First ‘The Line’ and the ‘Oxagon’, then the ‘Dubai Circle’ — now a giant cube. Earlier this month, Saudi Arabia announced its latest project: the Mukaab. It’s a cube so big, that it could fit 20 Empire State Buildings inside of it. Saudi Arabia described it as a “gateway to another world,” with a holographic dome that transports its visitors to other planets and magical worlds.
But is this just a viral marketing stunt, or will the Mukaab actually be built? And if so, when would it open to the public? In this article, we’ll explore everything we know so far about the Mukaab, the challenges it faces, and its potential impact on Saudi Arabia’s economy and tourism industry.
Vision 2030: Saudi Arabia’s Megaprojects
Saudi Arabia is a wealthy country in the heart of the Middle East that is known for its vast oil reserves. But it is precisely this oil that Saudi Arabia wants to become less dependent on. That’s why they’ve started announcing and building massive megaprojects under the slogan Vision 2030, to slowly shift their economy away from oil and towards tourism.
The largest of these projects is NEOM, a $1 trillion megaproject that includes a 170-kilometer long Line city, a floating port-city called Octagon, and a massive ski resort in the Arabian Desert called Trojena. In January, the CEO of NEOM announced that the city’s total infrastructure was already 20% complete. An update video showed images from huge construction sites, including the Line, the Oxagon, and Trojena.
Saudi Arabia has also partnered with some major companies, including Oracle and NVIDIA, which will help to set up NEOM’s city-wide AI technology.
New Murabba: The Cube-Shaped Building in Riyadh
Welcome to New Murabba. This cube is the latest addition to Saudi Arabia’s Vision 2030. NEOM has drawn a lot of attention in the last few months, but Saudi Arabia doesn’t want to neglect the kingdom’s other big cities. That’s why New Murabba will be built in Riyadh — Saudi Arabia’s capital.
Riyadh is already a rapidly growing city. 50 years ago, it was a town with less than half a million citizens, but now it has more than 7 million — the third largest city in the Middle East. And according to the Saudi Crown Prince, Mohammed bin Salman, the New Murabba project will become the world’s largest modern downtown.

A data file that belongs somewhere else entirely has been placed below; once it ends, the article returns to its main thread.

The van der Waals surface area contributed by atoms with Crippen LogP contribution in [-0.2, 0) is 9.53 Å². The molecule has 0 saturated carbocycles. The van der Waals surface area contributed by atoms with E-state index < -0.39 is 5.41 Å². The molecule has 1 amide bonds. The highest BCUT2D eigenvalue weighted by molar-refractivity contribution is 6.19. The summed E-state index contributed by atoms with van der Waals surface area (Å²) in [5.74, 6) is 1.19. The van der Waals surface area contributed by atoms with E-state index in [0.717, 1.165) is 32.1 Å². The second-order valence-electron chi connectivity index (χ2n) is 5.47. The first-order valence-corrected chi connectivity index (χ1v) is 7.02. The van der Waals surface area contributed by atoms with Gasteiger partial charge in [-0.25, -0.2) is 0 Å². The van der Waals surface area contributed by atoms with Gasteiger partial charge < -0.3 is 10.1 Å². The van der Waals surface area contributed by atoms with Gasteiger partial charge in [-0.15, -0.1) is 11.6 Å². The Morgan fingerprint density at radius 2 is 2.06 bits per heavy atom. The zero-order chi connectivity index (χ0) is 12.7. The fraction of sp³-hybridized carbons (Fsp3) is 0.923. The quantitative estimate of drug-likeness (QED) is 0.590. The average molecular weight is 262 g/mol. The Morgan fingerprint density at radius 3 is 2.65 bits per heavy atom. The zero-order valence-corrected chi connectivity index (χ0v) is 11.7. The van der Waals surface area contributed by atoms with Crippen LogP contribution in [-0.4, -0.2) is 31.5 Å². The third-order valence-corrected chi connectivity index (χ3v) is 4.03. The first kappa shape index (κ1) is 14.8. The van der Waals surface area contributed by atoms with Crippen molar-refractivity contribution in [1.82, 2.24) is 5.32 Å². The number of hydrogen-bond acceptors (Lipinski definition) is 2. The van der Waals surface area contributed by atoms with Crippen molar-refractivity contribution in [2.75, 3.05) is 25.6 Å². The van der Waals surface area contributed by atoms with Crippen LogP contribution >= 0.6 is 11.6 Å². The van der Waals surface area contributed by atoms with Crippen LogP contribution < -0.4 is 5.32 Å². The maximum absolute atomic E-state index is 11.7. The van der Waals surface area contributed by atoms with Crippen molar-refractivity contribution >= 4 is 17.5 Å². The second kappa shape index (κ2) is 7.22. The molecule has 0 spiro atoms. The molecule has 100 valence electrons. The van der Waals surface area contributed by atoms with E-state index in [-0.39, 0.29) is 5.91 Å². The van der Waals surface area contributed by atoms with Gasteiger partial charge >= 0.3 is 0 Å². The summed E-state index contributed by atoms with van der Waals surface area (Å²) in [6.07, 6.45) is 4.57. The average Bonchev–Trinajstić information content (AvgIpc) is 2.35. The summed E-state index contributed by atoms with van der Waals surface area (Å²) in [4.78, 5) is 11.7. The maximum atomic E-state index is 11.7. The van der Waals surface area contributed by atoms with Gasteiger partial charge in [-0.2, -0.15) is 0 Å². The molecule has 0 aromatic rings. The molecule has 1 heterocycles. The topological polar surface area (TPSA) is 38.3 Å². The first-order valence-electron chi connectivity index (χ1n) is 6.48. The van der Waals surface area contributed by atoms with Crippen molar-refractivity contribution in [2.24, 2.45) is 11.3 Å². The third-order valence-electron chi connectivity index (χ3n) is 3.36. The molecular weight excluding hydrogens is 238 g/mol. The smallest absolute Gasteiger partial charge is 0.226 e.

This new district is expected to take the growth of Riyadh to another level. It will be fitted out with more than 80 entertainment venues, several walking trails, a large museum — and at the center of it all: The colossal Mukaab.
What Is the Mukaab?
‘Mukaab’ means ‘cube’ in Arabic, so the building will literally be called The Cube. Building simple geometric shapes at an insane scale seems to be a theme for Saudi Arabia’s megaprojects after the Line and the Oxagon. The Mukaab has been described as the “new face of Riyadh.” The exterior of the cube is inspired by Najdi architecture, a traditional style which has been used by the people of Saudi Arabia for hundreds of years. The beautiful surface will shine in the sun, and dominate Riyadh’s skyline.
The scale of this cube will be breathtaking. At 400 meters tall, it will technically count as a supertall skyscraper. If placed in Dubai, it would be the 4th tallest building. But unlike other skyscrapers, the Mukaab is also 400 meters wide.
The Mukaab project is a massive undertaking, and whether it is ultimately successful or not, it is a testament to the ambitious vision of Saudi Arabia’s Crown Prince, Mohammed bin Salman, and the country’s broader Vision 2030 initiative.
As Saudi Arabia looks to diversify its economy away from oil, megaprojects like NEOM and the Mukaab are designed to attract international attention and investment, while also providing jobs and new opportunities for Saudi citizens.
But whether these projects will ultimately succeed remains to be seen. They face significant technical, financial, and logistical challenges, and many experts remain skeptical about their feasibility.
Despite these challenges, the Mukaab project is a fascinating glimpse into the future of architecture, technology, and tourism. If it is successful, it could become an iconic landmark and a major tourist attraction, drawing visitors from around the world to Riyadh.
Whether it succeeds or fails, however, the Mukaab will undoubtedly be a project that captures the imagination and inspires future generations of architects, engineers, and visionaries. And for that reason alone, it is worth watching closely as it moves forward.